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Free Covered Call Trade on Yahoo (YHOO)

Covered Call Recommendation on Yahoo (YHOO)

STRATEGY:

Look at the November 2011 14 covered call.  For each 100 shares of Yahoo (YHOO) stock you buy, sell one November 2011 14 covered call option for a $12.30
(13.50 – 1.20) debit or better.  This is potentially a 13.8% assigned return.  Yahoo does not pay a dividend.

Blanket Put:  If you are looking for a blanket put for protection, look to buy the Apr 2012 13 Put for $2.00.  You will sell the Blanket Put when the covered call position is closed.
RISK  The technicals for YHOO are bullish with a weak downward trend.  The stock is under accumulation with support at 11.29. S&P rates this stock 4 STARS (out of five) – buy.

S&P research notes:

S&P reiterates Buy opinion on shares of Yahoo (YHOO) .  According to unconfirmed reports from Bloomberg and others, at a scheduled talk and Q&A session held late last week at Stanford University’s graduate business school, Jack Ma, the founder, Chairman and CEO of Alibaba Group, expressed an interest in buying YHOO. He referenced discussions with the company and other interested parties. We think that YHOO is considering strategic alternatives, and believe its 43% stake in Alibaba is perhaps its most valuable single asset.  Ma and Alibaba have been interested in repurchasing all or some of YHOO’s stake for some time.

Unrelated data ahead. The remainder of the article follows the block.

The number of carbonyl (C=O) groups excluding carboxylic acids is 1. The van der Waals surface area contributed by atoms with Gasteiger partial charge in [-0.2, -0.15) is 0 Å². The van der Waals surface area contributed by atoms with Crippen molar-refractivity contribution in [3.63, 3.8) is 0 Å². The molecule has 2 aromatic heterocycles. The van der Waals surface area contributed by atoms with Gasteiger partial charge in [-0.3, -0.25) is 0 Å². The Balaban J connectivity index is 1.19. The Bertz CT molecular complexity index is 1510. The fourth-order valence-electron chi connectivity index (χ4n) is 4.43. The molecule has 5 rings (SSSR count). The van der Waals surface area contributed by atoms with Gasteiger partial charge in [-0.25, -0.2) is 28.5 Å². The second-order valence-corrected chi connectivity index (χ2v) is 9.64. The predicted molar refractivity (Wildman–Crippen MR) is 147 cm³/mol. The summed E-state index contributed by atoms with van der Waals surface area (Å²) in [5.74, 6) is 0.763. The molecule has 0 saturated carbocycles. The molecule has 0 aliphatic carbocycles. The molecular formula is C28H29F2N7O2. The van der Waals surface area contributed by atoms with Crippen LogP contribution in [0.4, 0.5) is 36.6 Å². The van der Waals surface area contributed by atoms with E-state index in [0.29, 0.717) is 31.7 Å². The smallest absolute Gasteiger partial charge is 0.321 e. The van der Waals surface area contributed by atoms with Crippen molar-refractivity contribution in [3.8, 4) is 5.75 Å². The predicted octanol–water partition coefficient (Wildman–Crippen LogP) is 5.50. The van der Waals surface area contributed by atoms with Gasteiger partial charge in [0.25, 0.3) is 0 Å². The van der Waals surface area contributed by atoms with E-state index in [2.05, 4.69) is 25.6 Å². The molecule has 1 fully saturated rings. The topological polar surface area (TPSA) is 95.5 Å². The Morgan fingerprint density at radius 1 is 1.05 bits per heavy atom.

Free Covered Call Trade on Yahoo

Covered Call Recommendation on Yahoo!

STRATEGY:

Look at the January 12.50 covered call. For each 100 shares of Yahoo (YHOO) stock you buy, sell one January 12.50 covered call option for an 11.25 (13.38 – 2.13) debit or better. That’s potentially an 11.1% assigned return.  The technicals for YHOO are bullish with a weak downward trend. The stock is under accumulation with support at 12.45. S&P rates this stock 4 STARS (out of five) – buy.

S&P reiterates buy opinion on shares of Yahoo (YHOO) . YHOO announces Carol Bartz has been relieved of her CEO duties. CFO Tim Morse continues in his current role and has been appointed interim CEO. The board is engaging an executive search firm to help identify CEO candidates. We are not surprised by this news. Bartz became CEO inJanuary 2009 and was widely criticized for not turning YHOO around. She worked to refocus YHOO, which is now being positioned as the “premier digital a media company,” but was being run by a combative long-time technology executive. We think this change makes sense and should be a positive for the stock.
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